Cheryl A. Major is a volunteer contributor to WestfordCATNews. If you have news, email [email protected].
I hope you’ve had a chance to begin incorporating the first three of seven foods/nutrients that may help alleviate depression. There are four more I want to share with you, so here they are:
Tryptophan is an amino acid that plays a critical role in the production of serotonin, the neurotransmitter responsible for making us feel content. Nutrition researchers have linked low serotonin levels with anxiety, depression, fatigue and even insomnia. To ensure that your body is producing enough serotonin, be sure you eat foods rich in tryptophan such as eggs, spinach, pumpkins, nuts, and peas.
#5: Omega 3 Fatty Acids
Omega-3 fatty acids help to treat a wide range of health conditions. The main benefit of these nutrients is improved brain function. The connection between omega-3 intake and depression is especially evident in communities where people don’t eat enough of these healthy fats and where depressive disorder rates tend to be high.
Seafood such as salmons, sardines, herring and rainbow trout are rich sources of omega-3 fatty acids. Besides fish, omega-3 can be found in walnuts as well as flax, hemp and chia seeds. An added benefit to eating chia seeds is that they help reduce blood pressure.
#6: B Vitamins
One Spanish study involving 5,459 women and 4,211 men found that rates of depression tended to rise among test subjects, regardless of gender who got too little B12 in their diet. Researchers are not sure whether lack of B vitamins causes depression or depression causes people to eat poorly. In any case, B vitamins are considered anti-stress nutrients which help to reduce anxiety and even treat symptoms of depression. Nutrition experts have found that folic acid (vitamin B9), niacin (vitamin B3), and pyridoxine (vitamin B6) support the amino acid tryptophan to manufacture serotonin, the “feel good” chemical. Things are so interconnected. It’s very cool!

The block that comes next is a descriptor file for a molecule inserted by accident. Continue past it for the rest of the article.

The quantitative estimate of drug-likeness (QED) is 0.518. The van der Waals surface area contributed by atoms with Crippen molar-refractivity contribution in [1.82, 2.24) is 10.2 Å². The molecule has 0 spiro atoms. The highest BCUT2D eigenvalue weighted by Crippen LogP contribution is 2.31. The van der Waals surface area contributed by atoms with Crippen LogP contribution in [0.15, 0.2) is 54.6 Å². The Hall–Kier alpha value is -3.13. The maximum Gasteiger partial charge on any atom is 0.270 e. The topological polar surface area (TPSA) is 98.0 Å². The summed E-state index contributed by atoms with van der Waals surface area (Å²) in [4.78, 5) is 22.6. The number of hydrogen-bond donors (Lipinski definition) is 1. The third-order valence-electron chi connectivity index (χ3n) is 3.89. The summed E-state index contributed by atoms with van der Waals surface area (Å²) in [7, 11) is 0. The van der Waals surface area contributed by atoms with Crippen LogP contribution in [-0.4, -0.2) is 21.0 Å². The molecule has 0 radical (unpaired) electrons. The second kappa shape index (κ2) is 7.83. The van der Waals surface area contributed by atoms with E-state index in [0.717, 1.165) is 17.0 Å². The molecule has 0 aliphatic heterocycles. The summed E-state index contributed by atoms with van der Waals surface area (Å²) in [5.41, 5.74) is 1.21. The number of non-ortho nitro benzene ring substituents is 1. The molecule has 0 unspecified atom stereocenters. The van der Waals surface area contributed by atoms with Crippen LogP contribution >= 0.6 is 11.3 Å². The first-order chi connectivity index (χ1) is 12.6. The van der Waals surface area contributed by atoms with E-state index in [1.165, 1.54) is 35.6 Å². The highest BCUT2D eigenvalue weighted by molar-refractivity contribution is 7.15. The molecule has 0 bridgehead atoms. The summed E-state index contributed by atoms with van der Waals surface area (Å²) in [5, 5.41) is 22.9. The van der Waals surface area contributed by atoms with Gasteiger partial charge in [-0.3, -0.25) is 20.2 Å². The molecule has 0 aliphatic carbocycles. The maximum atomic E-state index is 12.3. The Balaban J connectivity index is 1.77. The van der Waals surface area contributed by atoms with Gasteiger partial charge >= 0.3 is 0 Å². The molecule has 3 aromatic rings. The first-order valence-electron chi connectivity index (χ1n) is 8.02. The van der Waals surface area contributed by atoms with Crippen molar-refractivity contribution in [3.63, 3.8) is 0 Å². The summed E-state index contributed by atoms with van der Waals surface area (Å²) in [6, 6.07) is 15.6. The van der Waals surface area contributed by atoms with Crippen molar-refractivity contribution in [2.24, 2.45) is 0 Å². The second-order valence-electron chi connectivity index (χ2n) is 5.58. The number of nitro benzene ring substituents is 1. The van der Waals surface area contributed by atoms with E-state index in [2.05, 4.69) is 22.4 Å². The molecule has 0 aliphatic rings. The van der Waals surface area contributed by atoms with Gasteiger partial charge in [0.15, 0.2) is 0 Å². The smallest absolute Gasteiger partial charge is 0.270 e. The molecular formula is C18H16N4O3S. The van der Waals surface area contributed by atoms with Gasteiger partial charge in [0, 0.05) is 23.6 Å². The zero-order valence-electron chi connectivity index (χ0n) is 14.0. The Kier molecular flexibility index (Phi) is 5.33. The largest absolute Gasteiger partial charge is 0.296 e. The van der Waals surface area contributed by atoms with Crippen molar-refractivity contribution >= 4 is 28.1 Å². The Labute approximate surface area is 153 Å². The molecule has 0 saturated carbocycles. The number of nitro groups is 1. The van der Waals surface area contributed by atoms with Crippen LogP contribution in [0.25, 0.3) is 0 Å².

To prevent depression with the help of B vitamins, be sure to include legumes, nuts, whole grains, leafy green vegetables and eggs in your diet.
#7: Vitamin D and Selenium
Selenium is an essential trace mineral found in lean meats, nuts, beans, seafood and whole grains. Several studies have linked deficiencies of this mineral and vitamin D with depression. You can get free vitamin D while basking in the sun, but that carries its own set of risks. Excellent food sources of vitamin d and selenium include tofu and fish.
Can You Eat Your Way to a Better State of Mind?
While there is a growing body of scientific evidence that suggests certain foods can uplift mood, and I can tell you it absolutely worked for me, using nutrition to fight depression might not work for everyone. Depression may be caused by many different factors that range from the way your brain is wired, to financial problems, a stressful lifestyle, health issues, loneliness, the loss of a loved one or early childhood trauma. If trying to prevent this disorder through nutrition does not work, consult a medical professional in order to identify the cause of depression and the best ways to deal with it.
Cheryl A Major lives in Westford and is a Certified Nutrition and Wellness Consultant. Her TV show Thin Strong Healthy airs on WestfordCat and is an offshoot of her blog http://ThinStrongHealthy.com Cheryl offers ongoing information and personal health coaching to help you feel better and be healthier. Follow Cheryl on Twitter @CherylAMajor. She is also a full time residential Realtor with Coldwell Banker with more than 25 years experience.
Questions? Email Cheryl at [email protected] and be sure to put Health Question in the subject line. Your question and its answer will be included in a future article.